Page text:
The raw facts central to Maine’s current budget crisis do not appear debatable.

The Department of Health and Human Services comprises 45 percent of the state’s spending. Medicaid spending has increased by $1 billion over the last decade. Enrollment in Maine’s Medicaid program has risen 78 percent since 2002, while Maine’s population rose 7 percent between the 2000 and 2010 censuses. The average income of Maine’s population is 82 percent of the national average. It is one of only seven states that provide health care for adults with no dependent children.

Moving from current fact to future inference, it is not unreasonable to assume that these trends will increase if existing policies continue. This is clearly not sustainable and will leave the state with three choices:

* Substantial tax increases.

* Substantial cuts.

* Some combination of the two.

Illinois Democrats have chosen the first, increasing the state’s personal income tax rate by 67 percent and the corporate rate by 46 percent. The state’s credit rating has now fallen to the lowest in the nation, and its annual budget is $507 million in the red.

Illinois Budget Director David Vaught said on Jan. 3, “Our revenue growth is not enough to keep up with pensions and Medicaid. It creates a squeeze for everything else.”

A poll of the nation’s leading CEOs rates the state 48th for favorable business climate. On this evidence, a decision to increase taxes substantially does not appear appropriate.

California and New York are choosing both to raise taxes and to cut public employee pension benefits. New York Gov. Andrew Cuomo views tax increases as bad policy, but he had to agree to them to get the cuts. We will have to wait to see how this turns out.

On Tuesday, Maine Gov. Paul LePage sent a letter to members of the Legislature, saying, in part, “Maine’s welfare system needs to be reformed, and tough decisions need to be made. Doing what is right for the Maine people is more important than getting re-elected. … Without these structural changes (those he is proposing), Maine will be in the same position next year, facing another structural shortfall.”

I interpret the phrase “more important than being re-elected” as a challenge to Republican legislators, since I suspect he believes that it would be a good idea if Democrats are not re-elected. The key point here is that the governor sees tax increases as an evasive stop-gap, leaving the same structural dysfunctions identified by Vaught, of Illinois, unchanged.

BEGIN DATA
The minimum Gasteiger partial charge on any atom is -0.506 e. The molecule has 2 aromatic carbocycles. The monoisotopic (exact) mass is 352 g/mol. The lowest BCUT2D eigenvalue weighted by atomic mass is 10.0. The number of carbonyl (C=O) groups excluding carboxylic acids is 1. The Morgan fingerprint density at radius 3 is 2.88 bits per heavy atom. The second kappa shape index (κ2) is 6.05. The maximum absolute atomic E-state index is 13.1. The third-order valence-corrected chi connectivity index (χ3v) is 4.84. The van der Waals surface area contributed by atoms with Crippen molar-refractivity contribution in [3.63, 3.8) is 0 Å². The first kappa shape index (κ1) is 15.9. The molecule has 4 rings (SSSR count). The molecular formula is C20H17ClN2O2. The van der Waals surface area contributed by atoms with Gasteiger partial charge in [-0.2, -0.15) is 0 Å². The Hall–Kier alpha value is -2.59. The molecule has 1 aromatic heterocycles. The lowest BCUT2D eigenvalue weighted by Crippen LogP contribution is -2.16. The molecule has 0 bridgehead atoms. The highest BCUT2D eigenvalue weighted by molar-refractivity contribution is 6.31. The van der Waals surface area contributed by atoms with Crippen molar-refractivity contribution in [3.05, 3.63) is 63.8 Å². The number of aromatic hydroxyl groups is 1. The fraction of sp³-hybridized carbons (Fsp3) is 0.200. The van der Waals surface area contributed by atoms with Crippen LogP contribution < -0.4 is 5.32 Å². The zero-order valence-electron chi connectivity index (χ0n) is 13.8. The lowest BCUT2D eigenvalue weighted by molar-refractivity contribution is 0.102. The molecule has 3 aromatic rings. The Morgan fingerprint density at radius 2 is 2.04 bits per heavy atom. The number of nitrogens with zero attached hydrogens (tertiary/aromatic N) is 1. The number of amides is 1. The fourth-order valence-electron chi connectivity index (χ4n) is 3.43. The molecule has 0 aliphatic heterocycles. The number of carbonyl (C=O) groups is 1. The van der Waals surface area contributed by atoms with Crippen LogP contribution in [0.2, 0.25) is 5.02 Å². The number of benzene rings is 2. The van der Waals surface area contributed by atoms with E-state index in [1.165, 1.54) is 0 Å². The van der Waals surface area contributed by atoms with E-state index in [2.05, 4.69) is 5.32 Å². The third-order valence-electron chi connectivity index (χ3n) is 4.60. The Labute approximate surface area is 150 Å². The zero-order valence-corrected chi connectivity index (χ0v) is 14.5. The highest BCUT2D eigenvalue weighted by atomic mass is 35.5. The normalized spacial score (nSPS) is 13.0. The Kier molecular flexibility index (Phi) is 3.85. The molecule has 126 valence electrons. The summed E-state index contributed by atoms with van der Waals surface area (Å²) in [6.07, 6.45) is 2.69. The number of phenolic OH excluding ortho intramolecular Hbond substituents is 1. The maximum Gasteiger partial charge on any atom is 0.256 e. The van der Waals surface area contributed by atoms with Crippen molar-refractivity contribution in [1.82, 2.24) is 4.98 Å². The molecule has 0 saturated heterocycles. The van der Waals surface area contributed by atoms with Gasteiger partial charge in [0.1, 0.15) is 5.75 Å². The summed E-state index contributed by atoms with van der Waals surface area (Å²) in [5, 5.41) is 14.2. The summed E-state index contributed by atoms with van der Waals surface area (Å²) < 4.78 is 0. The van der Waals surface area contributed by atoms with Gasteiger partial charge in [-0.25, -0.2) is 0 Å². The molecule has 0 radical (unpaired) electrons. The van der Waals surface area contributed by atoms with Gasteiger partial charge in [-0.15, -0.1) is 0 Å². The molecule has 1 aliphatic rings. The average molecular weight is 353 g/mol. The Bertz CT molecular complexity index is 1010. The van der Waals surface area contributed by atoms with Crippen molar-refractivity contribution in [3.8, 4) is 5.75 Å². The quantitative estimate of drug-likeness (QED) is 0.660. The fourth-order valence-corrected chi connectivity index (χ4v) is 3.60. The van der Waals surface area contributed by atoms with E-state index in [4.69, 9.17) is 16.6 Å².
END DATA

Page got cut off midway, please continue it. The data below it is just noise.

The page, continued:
There’s another dimension to the tax increase question about which LePage probably is aware: A number of studies over the years indicate that businesses and investors are more impressed by a trend toward tax reduction than by specific isolated cuts. Any backing off from last year’s tax cuts would contradict the trend and run against his plans of making Maine “business-friendly.”

The debate seems to center in Republican ranks, with the Democrats sitting silently on the sidelines, hoping for electoral advantage in this year’s election. If they have a plan to address the structural problems, or even acknowledge that it exists, I have not heard about it.

Although few people have ever heard about the great English statesman, Edmund Burke, most experienced legislators accept his axiom that nothing is ever accomplished in legislatures “except by barter and compromise.”

LePage’s emphatic position is certain to cause antagonism among them. They see a need for some maneuvering room for negotiation, and he shows no inclination to allow it. A compromise almost certainly would involve a tax increase. The governor is likely to see that as both an evasion and abandonment of his primary objective, which is to reduce the government’s grip on the citizens.

Conservatives such as Lance Dutson of the Maine Heritage Policy Center are rallying in support of the governor, and some Republican legislators see him as weakening the party by making them, not the Democrats, his targets.

They may well be right, but there is more to LePage’s stance than hot-headed obstinacy.

This country, and most of its constituent states, now face huge deficits coupled with larger unfunded entitlements. Nobody has an idea about how to pay them. We have come to this position by decades of compromises.

Periods of Republican dominance have hardly retarded the growth of these burdens.

It is possible to argue that principle and arithmetic have come together so powerfully that no compromise can contend with them. One way or another, events will determine whether this is true of not.

In the meantime Maine’s governor and some legislators in his party will be in conflict. That, at least, is not a question of debate or doubt.

John Frary, of Farmington, is a retired professor and former Republican candidate for Congress.


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